“This place was no different than any place else in the 1960s,” Simmons said. He recalled one stinging moment when, after the assassination of Martin Luther King Jr. in 1968, he could hear cheering on campus. He, too, spoke of housing discrimination. “We (Black people) were not allowed to buy anything north of Locust Street (in Daven­port).” He spoke of feeling troubled by “the appalling silence” of the good people who do not speak up when they witness racism. Watching (The Loyola Project) brought it all back for me.”

Audience reaction
Bishop Thomas Zinkula attended the Jan. 26 showing of The Loyola Project and said he was aware of the story but “appreciated the opportunity to hear more about it, including from some of the

Barb Arland-Fye
Members of the Loyola University Chicago Ramblers basketball team appear in this clip from the documentary “The Loyola Project.”

players themselves. I thought the documentary was well done. I had assumed that the coach was the main protagonist of the story, in the sense that his primary motivation in recruiting and playing more Black players than other colleges and universities was because of a concern about racism, trying to break it down. I was surprised to discover that in reality it appears that he was mostly concerned about winning games and protecting his job.” As for the appalling silence of the good people, Bishop Zinkula said, “Catholics refer to this as the sin of omission.”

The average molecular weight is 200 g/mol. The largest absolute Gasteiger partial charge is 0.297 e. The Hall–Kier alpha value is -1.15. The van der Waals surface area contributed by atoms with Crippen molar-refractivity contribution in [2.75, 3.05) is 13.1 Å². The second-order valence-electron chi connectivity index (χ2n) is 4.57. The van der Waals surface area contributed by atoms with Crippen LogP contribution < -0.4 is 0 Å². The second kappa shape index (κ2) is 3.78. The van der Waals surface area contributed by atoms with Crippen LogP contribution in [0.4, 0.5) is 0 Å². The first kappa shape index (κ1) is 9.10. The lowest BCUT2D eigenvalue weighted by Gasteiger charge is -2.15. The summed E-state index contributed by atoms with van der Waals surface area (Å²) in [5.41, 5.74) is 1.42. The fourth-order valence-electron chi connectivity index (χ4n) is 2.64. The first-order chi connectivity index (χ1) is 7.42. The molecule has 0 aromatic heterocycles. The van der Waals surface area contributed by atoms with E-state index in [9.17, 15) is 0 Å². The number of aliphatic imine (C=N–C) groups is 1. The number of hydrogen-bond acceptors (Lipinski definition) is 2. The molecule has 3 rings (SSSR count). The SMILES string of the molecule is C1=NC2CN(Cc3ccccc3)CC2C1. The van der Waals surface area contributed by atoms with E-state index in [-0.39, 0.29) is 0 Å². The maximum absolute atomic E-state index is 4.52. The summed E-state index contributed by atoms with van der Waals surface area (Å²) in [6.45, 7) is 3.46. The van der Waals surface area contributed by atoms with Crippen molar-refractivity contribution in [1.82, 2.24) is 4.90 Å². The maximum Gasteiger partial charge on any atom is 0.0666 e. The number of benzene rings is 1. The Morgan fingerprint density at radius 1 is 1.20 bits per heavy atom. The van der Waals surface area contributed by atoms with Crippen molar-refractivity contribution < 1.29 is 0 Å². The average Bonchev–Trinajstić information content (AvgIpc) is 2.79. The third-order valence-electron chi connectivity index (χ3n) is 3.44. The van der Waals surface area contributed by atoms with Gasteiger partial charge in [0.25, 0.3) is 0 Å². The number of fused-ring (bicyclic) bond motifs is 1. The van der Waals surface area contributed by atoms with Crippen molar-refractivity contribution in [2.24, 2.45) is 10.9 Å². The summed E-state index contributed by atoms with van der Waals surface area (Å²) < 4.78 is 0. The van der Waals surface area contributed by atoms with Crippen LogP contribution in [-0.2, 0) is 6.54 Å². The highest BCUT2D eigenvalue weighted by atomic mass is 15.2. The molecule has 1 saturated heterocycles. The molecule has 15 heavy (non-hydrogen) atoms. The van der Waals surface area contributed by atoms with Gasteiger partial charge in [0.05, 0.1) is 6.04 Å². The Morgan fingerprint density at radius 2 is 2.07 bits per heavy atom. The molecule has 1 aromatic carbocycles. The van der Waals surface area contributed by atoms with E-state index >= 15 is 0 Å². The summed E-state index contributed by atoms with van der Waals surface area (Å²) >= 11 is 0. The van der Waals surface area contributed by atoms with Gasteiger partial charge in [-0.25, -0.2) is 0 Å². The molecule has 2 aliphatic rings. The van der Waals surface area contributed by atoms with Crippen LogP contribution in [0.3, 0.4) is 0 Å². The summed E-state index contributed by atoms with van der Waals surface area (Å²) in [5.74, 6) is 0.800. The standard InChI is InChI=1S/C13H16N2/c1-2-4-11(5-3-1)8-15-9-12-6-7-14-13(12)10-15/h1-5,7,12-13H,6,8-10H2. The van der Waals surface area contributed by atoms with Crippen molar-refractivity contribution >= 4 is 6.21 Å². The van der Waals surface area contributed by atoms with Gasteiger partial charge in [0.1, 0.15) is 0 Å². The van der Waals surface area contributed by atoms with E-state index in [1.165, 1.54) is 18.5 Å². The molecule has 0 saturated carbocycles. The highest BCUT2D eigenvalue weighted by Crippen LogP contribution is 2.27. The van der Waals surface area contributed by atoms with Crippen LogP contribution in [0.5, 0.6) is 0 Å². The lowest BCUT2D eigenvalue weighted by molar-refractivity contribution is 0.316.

Thomas Mason IV, who chairs the St. Martin de Porres Society of Sacred Heart Cathedral in Davenport, thought the movie was excellent. “But at the same time, I found certain aspects bone-chilling. For example, when the team went to Louisiana to play Loyola-South and another college offered to house the team so that they could all stay together in the segregated South. However, Coach Ireland still separated the team by allowing the white players to stay in hotels and sent the Black players to Algiers Parish, which is predominantly black, to be with people of their own skin color. In my opinion, the team never should have been separated when they had the option of staying together.”

Mason, an SAU graduate who is Black, said Collins and Clancy “did an excellent job of sharing their collegiate athletic experiences with the audience. We saw through the lenses of a non-traditional, married student and a traditional student who lived on campus. Although their experiences varied while they were in college, they each had a positive one and after graduation, they each went on to remarkable professional careers where they enriched the lives of the many they encountered.”

Kevin O’Brien of Davenport described the documentary as important because “It tells the story of how the Black players went through so much that their white coach and teammates were oblivious to or weren’t interested in learning.” The Loyola Project caused him to reflect on “how often we look at the civil rights movement as history and not still something we are in the middle of. There shouldn’t be an end date…. We have a complicated history,” he said. “It’s important not to whitewash it.”

“To think that so much racism and discrimination ever existed is disturbing,” said Eileen O’Brien, Kevin’s mother. “Progress has been made, but we still have a long way to go.” One instance that stood out for her in the well-done documentary was the game Loyola played against Houston (in Houston). “It was shockingly clear that the black players’ lives were in jeopardy as they played basketball.”

She said the comments of Collins and Simmons afterwards “added a local dimension to it, both growing up in the Quad Cities and going to St. Ambrose. Clancy Simmons quoted Dr. Martin Luther King, Jr. about the ‘Appalling silence of the good people.’ That moved me and I am still thinking about that.”